“At one point, for the St. Mary’s Market, there was a gang that ran in the neighborhood, the St. Mary’s Market Gang. So markets were something that people would often use to describe where they lived and what their neighborhood was,” she says.
Keeping in mind this notion of markets informing place-based identity, I recently explored three of the city’s most exciting market transformations to find out what their respective reincarnations can tell us about New Orleans today.
When the city disinvested from its public markets in the 1940s, it retained ownership of just two. The first is the French Market in the French Quarter, which functions now as mostly a tourist attraction, and the second is the St. Roch Market, on the border of the developing Marigny neighborhood. Cedric Grant is the executive director of the New Orleans Building Corporation, the city entity working to redevelop the market. Not even he knows why the city still owns the market.
“It came as a surprise to me, quite honestly, post-Katrina that we ended up in a situation that we were in control of the St. Roch Market,” he says. “The city owns stuff you wouldn’t believe.”
St. Roch Market sits on St. Claude Avenue, the dividing line between the working-class St. Roch neighborhood and the trendy Marigny, where the average home lists at a price north of $400,000 (compared to $117,000 on the other side of St. Claude). It’s a street in transition: An all-night po’boy shop painted hot pink sells frozen daiquiris out of its side entrance; vacant buildings are scattered among modest art galleries; a developer-sponsored Healing Center complex houses a performance space, a food co-op and a fitness center. Young transplants and longtime locals alike frequent the avenue’s bars for karaoke and cheap beer.
For years, the city leased the building to a private operator, which ran it as a seafood market. But after Katrina, the 6,800-square-foot market was abandoned and the city took over responsibility, using FEMA dollars to give it a $3.7 million renovation. Suddenly, the city had control over a landmark building on one of the city’s dynamic corridors.
“The easy part was the dollars to restore the market,” says Grant. The city never planned to run the market, but it repaired the mechanical systems and structural framework, so that it was in a condition where it could be marketed for an operator. Who that operator would be was the big question. It was hard to find someone willing to take on a risky enterprise, keep the interests of the community in mind and commit to a business model that would turn a profit. Not to mention the city wanted a market that would contribute something new to the city, something creative.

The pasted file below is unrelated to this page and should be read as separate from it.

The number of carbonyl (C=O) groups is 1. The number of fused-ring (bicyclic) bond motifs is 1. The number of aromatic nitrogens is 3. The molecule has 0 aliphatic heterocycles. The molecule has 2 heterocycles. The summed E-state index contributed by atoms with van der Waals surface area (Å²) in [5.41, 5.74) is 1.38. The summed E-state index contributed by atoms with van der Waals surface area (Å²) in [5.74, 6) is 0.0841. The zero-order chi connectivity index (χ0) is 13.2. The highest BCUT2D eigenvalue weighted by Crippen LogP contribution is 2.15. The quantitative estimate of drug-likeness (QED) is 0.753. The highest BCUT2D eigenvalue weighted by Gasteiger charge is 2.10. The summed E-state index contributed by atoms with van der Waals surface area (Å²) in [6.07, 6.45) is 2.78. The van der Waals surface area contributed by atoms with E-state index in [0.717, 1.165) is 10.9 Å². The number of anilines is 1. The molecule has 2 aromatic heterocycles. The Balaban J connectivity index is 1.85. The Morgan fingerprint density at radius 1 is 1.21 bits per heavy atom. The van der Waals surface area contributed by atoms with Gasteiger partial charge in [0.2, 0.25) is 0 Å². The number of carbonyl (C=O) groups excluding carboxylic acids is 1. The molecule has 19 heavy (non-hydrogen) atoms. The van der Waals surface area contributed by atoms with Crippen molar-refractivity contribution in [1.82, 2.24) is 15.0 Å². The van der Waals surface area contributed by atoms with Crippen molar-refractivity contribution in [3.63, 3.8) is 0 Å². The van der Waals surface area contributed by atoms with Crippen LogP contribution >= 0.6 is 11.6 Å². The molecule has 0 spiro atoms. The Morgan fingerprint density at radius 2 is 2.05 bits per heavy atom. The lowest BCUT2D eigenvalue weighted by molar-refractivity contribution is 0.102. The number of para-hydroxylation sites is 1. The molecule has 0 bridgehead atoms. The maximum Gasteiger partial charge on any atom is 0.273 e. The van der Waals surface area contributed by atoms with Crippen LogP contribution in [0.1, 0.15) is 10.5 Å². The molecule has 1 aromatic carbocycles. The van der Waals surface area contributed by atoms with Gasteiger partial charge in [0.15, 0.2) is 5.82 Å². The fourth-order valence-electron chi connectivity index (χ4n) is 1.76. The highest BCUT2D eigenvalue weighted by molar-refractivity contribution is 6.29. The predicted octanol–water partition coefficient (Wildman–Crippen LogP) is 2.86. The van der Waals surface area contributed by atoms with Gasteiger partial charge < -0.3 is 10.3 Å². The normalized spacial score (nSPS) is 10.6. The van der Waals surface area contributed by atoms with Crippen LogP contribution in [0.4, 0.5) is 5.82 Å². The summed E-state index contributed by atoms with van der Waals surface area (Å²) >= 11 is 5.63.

“In all of our post-Katrina work, what we find is that people want what they had, except they didn’t understand that what they had was very difficult to have to begin with,” Grant says. “And now you have to really imagine something new.”
The winning bid went to Bayou Secret, an enterprise started by the same people who run a local startup incubator called Launch Pad. Will Donaldson is heading the project. He says that Bayou Secret wants St. Roch to look like the food hall it once was, 100 years ago.
“It’s a place that was a community center as much as it was anything else,” says Donaldson. “You would go into it, and you could order a plate of food or you could carry away a bag of groceries; at any given time it was neighborhood-centric.”
The look of the market comes pretty close to the way it probably looked in 1945 when it was renovated as part of the WPA, but the feel will be closer to a foodie market destination like Essex Street Market in New York’s Lower East Side.
When St. Roch Market opens for business in April, there will be 13 individual vendors, or small businesses really, to choose from. There’s everything from a raw oyster bar and a local coffee roaster to Korean and Creole fusion food.